Two ultra-high-energy neutrinos captured by the IceCube experiment probably came from outside the Galaxy, according to an analysis posted by the collaboration today.
“We’re pretty excited about it. They’re the highest energy neutrinos that have ever been seen,” says Thomas Gaisser, an IceCube member at the University of Delaware in Newark. IceCube consists of 86 strings of detectors sunk in a cubic kilometre of ice near the South Pole.
The two neutrinos, which were announced in 2012 but had not at that time been analysed, had energies of more than a petaelectronvolt (PeV), which makes them 100 million times more energetic than the neutrinos emitted by supernovae that have reached Earth. One possibility is that they are produced in the atmosphere through the interactions of high-energy cosmic rays there, but given their high energy, that is unlikely, the collaboration finds. If they are instead astrophysical in origin, then they are probably produced by the same sources that make ultra-high-energy cosmic rays, the origin of which is one of the longest-running mysteries in astrophysics. Two possibilities are the gamma-ray bursts emitted from collapsing stars, or active galactic nuclei, the jets emanating from massive black holes at galactic centres, but it’s unknown which. The collaboration puts the possibility of the particles having an astrophysical origin at a statistical confidence level of 2.8 sigma, falling just short of the 3 sigma needed to constitute hard evidence in physicists’ terminology.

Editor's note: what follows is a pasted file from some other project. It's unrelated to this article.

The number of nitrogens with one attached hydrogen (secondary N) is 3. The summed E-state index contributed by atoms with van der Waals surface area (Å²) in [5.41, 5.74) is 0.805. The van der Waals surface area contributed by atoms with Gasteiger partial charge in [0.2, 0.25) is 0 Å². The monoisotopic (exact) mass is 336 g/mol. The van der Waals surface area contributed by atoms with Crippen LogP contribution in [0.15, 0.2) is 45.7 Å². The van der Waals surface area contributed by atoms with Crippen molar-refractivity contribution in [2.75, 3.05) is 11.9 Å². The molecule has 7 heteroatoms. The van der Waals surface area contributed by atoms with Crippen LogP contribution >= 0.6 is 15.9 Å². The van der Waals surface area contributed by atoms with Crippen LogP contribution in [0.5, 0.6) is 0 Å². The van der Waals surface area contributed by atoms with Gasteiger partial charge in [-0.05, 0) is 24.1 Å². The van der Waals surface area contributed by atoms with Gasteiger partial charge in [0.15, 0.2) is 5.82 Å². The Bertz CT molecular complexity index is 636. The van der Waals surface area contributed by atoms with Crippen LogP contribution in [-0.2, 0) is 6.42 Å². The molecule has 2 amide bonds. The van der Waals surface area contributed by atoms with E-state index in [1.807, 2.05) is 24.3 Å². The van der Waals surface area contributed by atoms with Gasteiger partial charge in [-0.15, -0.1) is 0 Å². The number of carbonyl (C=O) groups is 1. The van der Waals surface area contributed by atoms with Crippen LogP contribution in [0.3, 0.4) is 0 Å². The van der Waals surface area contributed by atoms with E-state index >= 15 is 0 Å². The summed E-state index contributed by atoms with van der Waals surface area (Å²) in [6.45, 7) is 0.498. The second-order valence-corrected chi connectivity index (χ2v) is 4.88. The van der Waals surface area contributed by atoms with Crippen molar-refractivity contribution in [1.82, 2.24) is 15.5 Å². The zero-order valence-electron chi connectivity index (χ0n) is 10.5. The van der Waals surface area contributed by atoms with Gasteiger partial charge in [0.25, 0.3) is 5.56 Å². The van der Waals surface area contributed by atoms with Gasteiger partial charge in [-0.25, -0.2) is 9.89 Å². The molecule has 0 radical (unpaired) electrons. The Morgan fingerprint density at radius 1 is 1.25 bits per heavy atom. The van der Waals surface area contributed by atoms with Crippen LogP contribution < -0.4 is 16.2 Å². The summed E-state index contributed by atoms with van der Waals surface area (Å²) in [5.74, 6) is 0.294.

IceCube’s detectors (see image) pick up the light emitted when neutrinos and other particles pass through. The two recently analysed neutrinos were plucked from events collected between 2010 and 2012 after the collaboration filtered out lower-energy data. The team is now re-running the analysis with a lower threshold to see whether they can uncover more events from the same sources and reveal their origin.
For years, astronomers and physicists have collected the flighty neutrino particles emitted in the Sun and from supernovae. But being able to observe distant sources from outside the Galaxy would take the field to a new level, and would be a sign that IceCube is now working like a telescope, says Gaisser. “It opens up a new way of looking at the cosmos,” he says.